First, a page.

Google Double Dutch

Sounds like a sex act, doesn't it? In a way, it is. Business Week has a HOWTO on not paying U.S. corporate taxes, courtesy of Google. shell game

Next time you hear about how we need to lower taxes to make America more competitive, think of this story. International tax law must be a lucrative career. Grand Puppeteer of global money flows, all to play nation states and their corresponding corporate tax codes against each other. The game is to not pay taxes anywhere.

To reduce its overseas tax bill, Google uses a complicated legal structure that has saved it $3.1 billion since 2007 and boosted last year's overall earnings by 26 percent. While many multinationals use similar structures, Google has managed to lower its overseas tax rate more than its peers in the technology sector. Its rate since 2007 has been 2.4 percent.

All perfectly legal, Business Week explains how Google profits end up in Bermuda, and shows how multinational corporations pit national tax codes against each other.

Google's profits travel to the island's white sands via a convoluted route known to tax lawyers as the "Double Irish" and the "Dutch Sandwich." In Google's case, it generally works like this: When a company in Europe, the Middle East, or Africa purchases a search ad through Google, it sends the money to Google Ireland. The Irish government taxes corporate profits at 12.5 percent, but Google mostly escapes that tax because its earnings don't stay in the Dublin office, which reported a pretax profit of less than 1 percent of revenues in 2008.

Irish law makes it difficult for Google to send the money directly to Bermuda without incurring a large tax hit, so the payment makes a brief detour through the Netherlands, since Ireland doesn't tax certain payments to companies in other European Union states. Once the money is in the Netherlands, Google can take advantage of generous Dutch tax laws. Its subsidiary there, Google Netherlands Holdings, is just a shell (it has no employees) and passes on about 99.8 percent of what it collects to Bermuda.

Any business or small business playing by the rules in the United States has a distinct disadvantage by this global shell game on corporate profits.

One-third of corporate profits goes to tax havens. Below is a great interview on corporate tax havens and it's connection to derivatives, which explains why you cannot get legislation to stop this through our corporate controlled Congress.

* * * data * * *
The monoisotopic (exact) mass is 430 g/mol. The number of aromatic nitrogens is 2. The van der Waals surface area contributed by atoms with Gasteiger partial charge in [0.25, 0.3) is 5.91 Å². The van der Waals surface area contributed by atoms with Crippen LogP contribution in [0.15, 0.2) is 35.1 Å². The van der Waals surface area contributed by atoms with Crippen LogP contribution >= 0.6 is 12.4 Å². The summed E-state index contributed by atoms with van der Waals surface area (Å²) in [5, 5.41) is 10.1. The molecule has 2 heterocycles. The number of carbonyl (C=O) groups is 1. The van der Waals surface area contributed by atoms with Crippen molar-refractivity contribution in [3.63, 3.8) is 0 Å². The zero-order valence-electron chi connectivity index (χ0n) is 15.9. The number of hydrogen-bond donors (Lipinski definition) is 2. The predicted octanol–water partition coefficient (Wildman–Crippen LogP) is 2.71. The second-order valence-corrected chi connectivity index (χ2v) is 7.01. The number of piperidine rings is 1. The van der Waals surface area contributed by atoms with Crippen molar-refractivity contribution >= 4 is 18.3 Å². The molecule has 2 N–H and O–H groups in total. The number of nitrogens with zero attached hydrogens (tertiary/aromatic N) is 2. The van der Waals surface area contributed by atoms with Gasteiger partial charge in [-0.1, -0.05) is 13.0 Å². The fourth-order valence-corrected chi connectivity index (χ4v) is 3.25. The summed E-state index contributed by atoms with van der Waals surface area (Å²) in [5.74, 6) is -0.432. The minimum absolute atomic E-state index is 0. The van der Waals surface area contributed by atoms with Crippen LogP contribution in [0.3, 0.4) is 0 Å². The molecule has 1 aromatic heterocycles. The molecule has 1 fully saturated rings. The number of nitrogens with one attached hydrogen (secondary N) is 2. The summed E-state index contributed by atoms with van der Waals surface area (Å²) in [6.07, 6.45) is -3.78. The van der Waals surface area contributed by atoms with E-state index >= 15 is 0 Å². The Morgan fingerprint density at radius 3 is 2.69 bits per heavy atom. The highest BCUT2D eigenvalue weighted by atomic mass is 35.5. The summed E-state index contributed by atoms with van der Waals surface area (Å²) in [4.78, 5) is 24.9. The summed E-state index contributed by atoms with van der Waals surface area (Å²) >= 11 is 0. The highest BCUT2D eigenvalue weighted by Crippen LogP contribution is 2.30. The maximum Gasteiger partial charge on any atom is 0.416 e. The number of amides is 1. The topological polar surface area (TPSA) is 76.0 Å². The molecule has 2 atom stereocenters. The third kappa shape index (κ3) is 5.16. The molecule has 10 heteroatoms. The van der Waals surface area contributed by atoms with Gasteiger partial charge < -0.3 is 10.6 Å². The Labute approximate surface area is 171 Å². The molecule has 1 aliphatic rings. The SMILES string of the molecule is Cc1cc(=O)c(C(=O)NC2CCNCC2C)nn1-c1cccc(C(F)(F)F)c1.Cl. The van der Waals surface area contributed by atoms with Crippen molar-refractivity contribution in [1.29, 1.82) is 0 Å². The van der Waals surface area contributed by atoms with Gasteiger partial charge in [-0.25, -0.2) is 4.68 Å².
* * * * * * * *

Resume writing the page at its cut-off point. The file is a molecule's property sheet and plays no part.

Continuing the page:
Click here to read the rest of the article.

Below is Jack Blum, of the Tax Justice Network, explaining transfer pricing, which is the mechanism by which the uber-rich and multinational corporations avoid paying taxes. Did you know every copyright for every movie was moved offshore? I bet you didn't. Remember, the more boring and more complex a topic is, odds are that's where the ripoff is hidden.



I propose a new phrase, Too Big To Pay. In addition to Too Big To Fail, we need policies, an international system, to stop multinational corporations from playing nation-states against each other. The only ones winning here are multinational corporations, not countries and governments. People? A foregone conclusion they are getting the shaft.



I put this on my FaceBook page...'s a hotbed of anti-Corporate Ca$h citizens.

'When you see a rattlesnake poised to strike, you do not wait until he has struck to crush him.'

should I create a facebook page, do a "like" button?

I don't use facebook but it's seemingly everywhere. Do you think it would be useful add those "like" and "recommend" facebook links and so on? I will if you're telling me there is a whole world on there concerned about real economy policy versus this "corporate directed diversion" battle going on this election and on TV.

Don't forget our "buttons", namely the arrows on the upper left corner to promote a post to the front page. ;)

The Economic Populist is on FaceBook

Hi everyone,

I'm working on adding The Economic Populist on Facebook.

Here is the URL:

It won't let me create a direct address yet for some reason, but once I can get one, I'll add a button with the RSS and the Twitter feeds.

For all of you facebook fans I hope you "like" or "fan" or whatever it is, The Economic Populist.

I can also use some help is setting it up right. I don't use Facebook, this site is what I work on, so making sure I've set up right for Facebook users or anything I should be setting up, please let me know. I seriously could use some help, it's like they have "rewritten the Internet" for me and so figuring out their procedures is a new world.

The thing already freaked me out on privacy.